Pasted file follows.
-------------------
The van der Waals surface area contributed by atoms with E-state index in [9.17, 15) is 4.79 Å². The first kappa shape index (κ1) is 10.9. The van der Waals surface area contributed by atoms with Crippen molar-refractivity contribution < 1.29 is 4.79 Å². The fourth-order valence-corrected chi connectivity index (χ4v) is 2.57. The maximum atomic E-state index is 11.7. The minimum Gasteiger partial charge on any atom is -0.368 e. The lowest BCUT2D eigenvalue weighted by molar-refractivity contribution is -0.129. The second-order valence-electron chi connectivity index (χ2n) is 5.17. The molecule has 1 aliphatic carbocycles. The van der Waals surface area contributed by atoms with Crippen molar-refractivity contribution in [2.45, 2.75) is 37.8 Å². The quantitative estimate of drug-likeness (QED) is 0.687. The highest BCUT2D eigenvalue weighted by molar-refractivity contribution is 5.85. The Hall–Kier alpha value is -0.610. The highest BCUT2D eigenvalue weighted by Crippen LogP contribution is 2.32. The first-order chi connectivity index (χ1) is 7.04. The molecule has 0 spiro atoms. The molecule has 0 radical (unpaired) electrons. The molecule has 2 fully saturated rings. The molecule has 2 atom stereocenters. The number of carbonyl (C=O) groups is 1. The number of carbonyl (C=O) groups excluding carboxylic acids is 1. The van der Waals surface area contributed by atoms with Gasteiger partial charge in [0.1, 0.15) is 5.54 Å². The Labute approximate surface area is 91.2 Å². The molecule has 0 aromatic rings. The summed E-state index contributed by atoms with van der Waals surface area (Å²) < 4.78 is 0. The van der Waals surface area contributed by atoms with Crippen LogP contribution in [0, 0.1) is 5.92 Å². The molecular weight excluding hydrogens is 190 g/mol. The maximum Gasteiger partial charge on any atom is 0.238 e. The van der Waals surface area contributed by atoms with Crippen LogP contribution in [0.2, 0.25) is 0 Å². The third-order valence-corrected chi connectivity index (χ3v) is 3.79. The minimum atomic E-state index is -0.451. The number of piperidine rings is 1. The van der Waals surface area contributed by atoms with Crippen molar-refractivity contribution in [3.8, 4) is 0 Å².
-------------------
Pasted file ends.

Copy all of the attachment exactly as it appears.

The van der Waals surface area contributed by atoms with E-state index in [9.17, 15) is 4.79 Å². The first kappa shape index (κ1) is 10.9. The van der Waals surface area contributed by atoms with Crippen molar-refractivity contribution < 1.29 is 4.79 Å². The fourth-order valence-corrected chi connectivity index (χ4v) is 2.57. The maximum atomic E-state index is 11.7. The minimum Gasteiger partial charge on any atom is -0.368 e. The lowest BCUT2D eigenvalue weighted by molar-refractivity contribution is -0.129. The second-order valence-electron chi connectivity index (χ2n) is 5.17. The molecule has 1 aliphatic carbocycles. The van der Waals surface area contributed by atoms with Crippen molar-refractivity contribution in [2.45, 2.75) is 37.8 Å². The quantitative estimate of drug-likeness (QED) is 0.687. The highest BCUT2D eigenvalue weighted by molar-refractivity contribution is 5.85. The Hall–Kier alpha value is -0.610. The highest BCUT2D eigenvalue weighted by Crippen LogP contribution is 2.32. The first-order chi connectivity index (χ1) is 7.04. The molecule has 0 spiro atoms. The molecule has 0 radical (unpaired) electrons. The molecule has 2 fully saturated rings. The molecule has 2 atom stereocenters. The number of carbonyl (C=O) groups is 1. The number of carbonyl (C=O) groups excluding carboxylic acids is 1. The van der Waals surface area contributed by atoms with Gasteiger partial charge in [0.1, 0.15) is 5.54 Å². The Labute approximate surface area is 91.2 Å². The molecule has 0 aromatic rings. The summed E-state index contributed by atoms with van der Waals surface area (Å²) < 4.78 is 0. The van der Waals surface area contributed by atoms with Crippen LogP contribution in [0, 0.1) is 5.92 Å². The molecular weight excluding hydrogens is 190 g/mol. The maximum Gasteiger partial charge on any atom is 0.238 e. The van der Waals surface area contributed by atoms with Crippen LogP contribution in [0.2, 0.25) is 0 Å². The third-order valence-corrected chi connectivity index (χ3v) is 3.79. The minimum atomic E-state index is -0.451. The number of piperidine rings is 1. The van der Waals surface area contributed by atoms with Crippen molar-refractivity contribution in [3.8, 4) is 0 Å².